Thanks for the reply. I kind of thought of it as an old wives tale also, but when I was doing some searching for that old article today I came across this article from Portfolioist sighting a study done at Vanguard on a 50/50 portfolio. It's not the article that I was referring to but still has some interesting results. The start and end time of their study is probably why their results are different than yours. The following is just a short portion of the article (written Nov. 26, 2011):

     

    Portfolioist

     

    The New York Times had a piece this weekend that proposes a simple portfolio solution for worried investors.

     

    Are you ready for this?

     

    The portfolio is a 50% allocation to stocks and 50% to bonds. The conclusion that the 50/50 portfolio makes sense is based on a study by Vanguard published in October 2011 that finds that this allocation seems to generate consistent returns, regardless of whether the economy is in recession or expansion. The study is based on portfolio performance from 1926 through June 2009.

     

    The 50/50 portfolio generated an average annual return of 7.75% per year during recessions and 9.9% per year during expansions.

     

    The article I read years ago wanted you to re-balance every day, which was supposed to give superior results to these. At any rate, I do like your suggestions a lot and I am going to implement them into my investing philosophy, and I thank you for that. But, I still have to have an open mind so I figured I bounce this off you which is similar in some ways to your two etf pairings IVE/TLT. Daily re-balancing over 85 years might make a difference by catching some of that short term extreme volatility. maybe one of your pairing would do even better with daily re-balancing. thank you again.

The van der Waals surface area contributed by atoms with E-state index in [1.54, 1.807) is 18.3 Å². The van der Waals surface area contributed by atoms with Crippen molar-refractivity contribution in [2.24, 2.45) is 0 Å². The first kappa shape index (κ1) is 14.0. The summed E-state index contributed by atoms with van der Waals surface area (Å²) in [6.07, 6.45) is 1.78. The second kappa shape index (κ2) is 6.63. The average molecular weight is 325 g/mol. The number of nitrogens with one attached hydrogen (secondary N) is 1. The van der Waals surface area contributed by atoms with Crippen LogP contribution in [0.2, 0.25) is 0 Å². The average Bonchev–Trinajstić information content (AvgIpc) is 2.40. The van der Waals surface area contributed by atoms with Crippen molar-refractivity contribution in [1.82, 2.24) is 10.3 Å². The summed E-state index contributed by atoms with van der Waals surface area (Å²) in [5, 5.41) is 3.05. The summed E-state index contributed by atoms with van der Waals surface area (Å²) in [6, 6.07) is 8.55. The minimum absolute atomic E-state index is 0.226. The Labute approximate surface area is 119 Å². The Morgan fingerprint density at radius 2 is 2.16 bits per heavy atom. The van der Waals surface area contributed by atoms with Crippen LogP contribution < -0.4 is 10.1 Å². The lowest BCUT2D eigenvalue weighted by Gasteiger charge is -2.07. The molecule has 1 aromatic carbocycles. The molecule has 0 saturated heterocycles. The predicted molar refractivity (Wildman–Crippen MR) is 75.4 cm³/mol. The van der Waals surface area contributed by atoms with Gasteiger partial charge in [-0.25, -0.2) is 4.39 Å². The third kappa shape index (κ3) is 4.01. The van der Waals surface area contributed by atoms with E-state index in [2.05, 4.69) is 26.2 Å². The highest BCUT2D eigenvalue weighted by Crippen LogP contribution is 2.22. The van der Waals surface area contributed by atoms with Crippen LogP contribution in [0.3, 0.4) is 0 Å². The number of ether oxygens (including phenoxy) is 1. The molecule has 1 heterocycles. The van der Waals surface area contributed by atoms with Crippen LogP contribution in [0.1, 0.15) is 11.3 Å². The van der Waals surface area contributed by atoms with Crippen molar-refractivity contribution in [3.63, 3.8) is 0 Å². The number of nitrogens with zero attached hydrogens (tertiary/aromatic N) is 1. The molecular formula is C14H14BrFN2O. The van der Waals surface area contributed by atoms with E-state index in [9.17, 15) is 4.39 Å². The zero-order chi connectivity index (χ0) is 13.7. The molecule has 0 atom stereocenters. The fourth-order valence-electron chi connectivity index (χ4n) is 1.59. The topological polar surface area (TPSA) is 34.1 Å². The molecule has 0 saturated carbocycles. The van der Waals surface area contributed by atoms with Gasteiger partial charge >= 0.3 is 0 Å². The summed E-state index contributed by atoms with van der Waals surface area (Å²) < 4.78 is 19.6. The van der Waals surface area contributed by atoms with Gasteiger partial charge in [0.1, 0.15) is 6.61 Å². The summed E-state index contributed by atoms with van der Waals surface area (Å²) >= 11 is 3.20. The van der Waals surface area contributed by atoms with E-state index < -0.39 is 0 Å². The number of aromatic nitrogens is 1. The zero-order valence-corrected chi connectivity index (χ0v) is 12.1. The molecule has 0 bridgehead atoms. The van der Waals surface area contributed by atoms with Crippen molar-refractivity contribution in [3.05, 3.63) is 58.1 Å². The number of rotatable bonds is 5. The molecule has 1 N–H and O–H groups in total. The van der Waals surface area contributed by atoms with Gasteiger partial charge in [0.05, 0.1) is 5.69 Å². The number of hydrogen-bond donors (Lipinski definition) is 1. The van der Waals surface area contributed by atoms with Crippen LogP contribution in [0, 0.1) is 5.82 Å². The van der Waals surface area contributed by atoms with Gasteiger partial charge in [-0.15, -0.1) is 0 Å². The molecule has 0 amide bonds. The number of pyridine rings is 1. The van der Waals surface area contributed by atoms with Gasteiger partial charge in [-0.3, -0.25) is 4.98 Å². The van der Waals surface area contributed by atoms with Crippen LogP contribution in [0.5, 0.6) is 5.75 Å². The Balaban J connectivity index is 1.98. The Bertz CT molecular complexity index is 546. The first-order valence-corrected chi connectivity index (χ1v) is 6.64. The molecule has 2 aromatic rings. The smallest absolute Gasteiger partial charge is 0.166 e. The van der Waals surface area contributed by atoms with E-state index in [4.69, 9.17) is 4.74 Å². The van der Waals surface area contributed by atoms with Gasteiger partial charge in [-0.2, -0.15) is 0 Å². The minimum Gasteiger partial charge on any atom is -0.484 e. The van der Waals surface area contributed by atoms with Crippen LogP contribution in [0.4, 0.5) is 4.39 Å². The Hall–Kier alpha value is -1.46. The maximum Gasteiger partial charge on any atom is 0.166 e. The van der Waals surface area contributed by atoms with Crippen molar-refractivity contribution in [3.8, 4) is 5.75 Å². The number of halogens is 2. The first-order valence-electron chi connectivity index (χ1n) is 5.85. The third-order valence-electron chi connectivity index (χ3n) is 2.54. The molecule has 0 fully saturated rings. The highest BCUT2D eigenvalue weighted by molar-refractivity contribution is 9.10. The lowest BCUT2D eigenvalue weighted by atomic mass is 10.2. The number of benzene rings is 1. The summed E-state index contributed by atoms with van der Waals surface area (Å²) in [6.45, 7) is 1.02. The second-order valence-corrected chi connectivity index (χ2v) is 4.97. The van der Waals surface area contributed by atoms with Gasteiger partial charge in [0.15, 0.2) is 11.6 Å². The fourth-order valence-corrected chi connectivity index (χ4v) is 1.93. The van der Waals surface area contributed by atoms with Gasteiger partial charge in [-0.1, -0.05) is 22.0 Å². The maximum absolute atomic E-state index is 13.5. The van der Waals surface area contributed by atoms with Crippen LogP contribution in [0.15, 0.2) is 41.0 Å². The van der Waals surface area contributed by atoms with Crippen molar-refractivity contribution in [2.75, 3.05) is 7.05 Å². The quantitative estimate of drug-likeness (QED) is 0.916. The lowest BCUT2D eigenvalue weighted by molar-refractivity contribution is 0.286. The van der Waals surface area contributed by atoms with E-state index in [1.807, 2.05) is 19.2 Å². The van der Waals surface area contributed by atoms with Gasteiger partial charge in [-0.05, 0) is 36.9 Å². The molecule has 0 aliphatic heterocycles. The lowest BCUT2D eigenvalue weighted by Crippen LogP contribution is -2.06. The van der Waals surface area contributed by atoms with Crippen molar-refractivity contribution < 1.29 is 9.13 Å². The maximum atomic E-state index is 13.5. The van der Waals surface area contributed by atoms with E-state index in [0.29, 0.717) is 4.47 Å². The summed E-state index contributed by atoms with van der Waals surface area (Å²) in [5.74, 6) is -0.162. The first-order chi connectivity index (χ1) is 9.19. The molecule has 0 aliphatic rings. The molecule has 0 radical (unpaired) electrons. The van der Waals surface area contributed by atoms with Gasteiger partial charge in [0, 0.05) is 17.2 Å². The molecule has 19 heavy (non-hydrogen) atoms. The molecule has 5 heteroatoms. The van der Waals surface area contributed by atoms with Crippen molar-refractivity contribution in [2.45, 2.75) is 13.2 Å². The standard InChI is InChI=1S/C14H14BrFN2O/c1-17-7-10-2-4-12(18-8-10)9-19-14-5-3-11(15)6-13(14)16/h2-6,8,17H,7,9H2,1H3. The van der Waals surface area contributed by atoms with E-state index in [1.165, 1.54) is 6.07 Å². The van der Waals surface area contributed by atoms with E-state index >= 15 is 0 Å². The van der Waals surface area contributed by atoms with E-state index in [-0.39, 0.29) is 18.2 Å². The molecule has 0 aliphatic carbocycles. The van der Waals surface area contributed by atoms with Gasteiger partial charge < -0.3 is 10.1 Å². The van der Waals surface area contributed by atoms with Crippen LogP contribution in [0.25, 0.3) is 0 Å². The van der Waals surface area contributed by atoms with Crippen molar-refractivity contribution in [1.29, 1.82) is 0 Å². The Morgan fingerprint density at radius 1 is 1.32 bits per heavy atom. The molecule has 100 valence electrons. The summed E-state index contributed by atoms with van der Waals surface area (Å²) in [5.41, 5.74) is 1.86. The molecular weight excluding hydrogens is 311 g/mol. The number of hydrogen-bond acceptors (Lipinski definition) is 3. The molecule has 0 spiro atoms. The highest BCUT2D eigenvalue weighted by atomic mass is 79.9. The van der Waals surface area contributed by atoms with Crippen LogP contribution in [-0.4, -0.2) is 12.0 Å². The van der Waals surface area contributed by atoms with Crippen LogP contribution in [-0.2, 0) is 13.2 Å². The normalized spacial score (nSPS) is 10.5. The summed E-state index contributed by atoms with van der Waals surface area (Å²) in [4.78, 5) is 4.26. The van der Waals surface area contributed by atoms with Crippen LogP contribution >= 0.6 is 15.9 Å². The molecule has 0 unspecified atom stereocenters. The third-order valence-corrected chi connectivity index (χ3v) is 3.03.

Sincerely,
    clipit
    27 Feb 2015, 11:18 PM Reply Like
  • tmdoherty
    , contributor
    Comments (1146) | Send Message
     
    Daily rebalancing would be prohibitively expensive.

     

    Presumably you would only need to sell equities or buy equities, so that would be one transaction per day.

     

    At $7 per trade, that adds up to $1,764 per year just in commissions, and that doesn't take into account slippage.

     

    That hardly seems worth it.

     

    TMD
    28 Feb 2015, 12:28 AM Reply Like
  • clipit89
    , contributor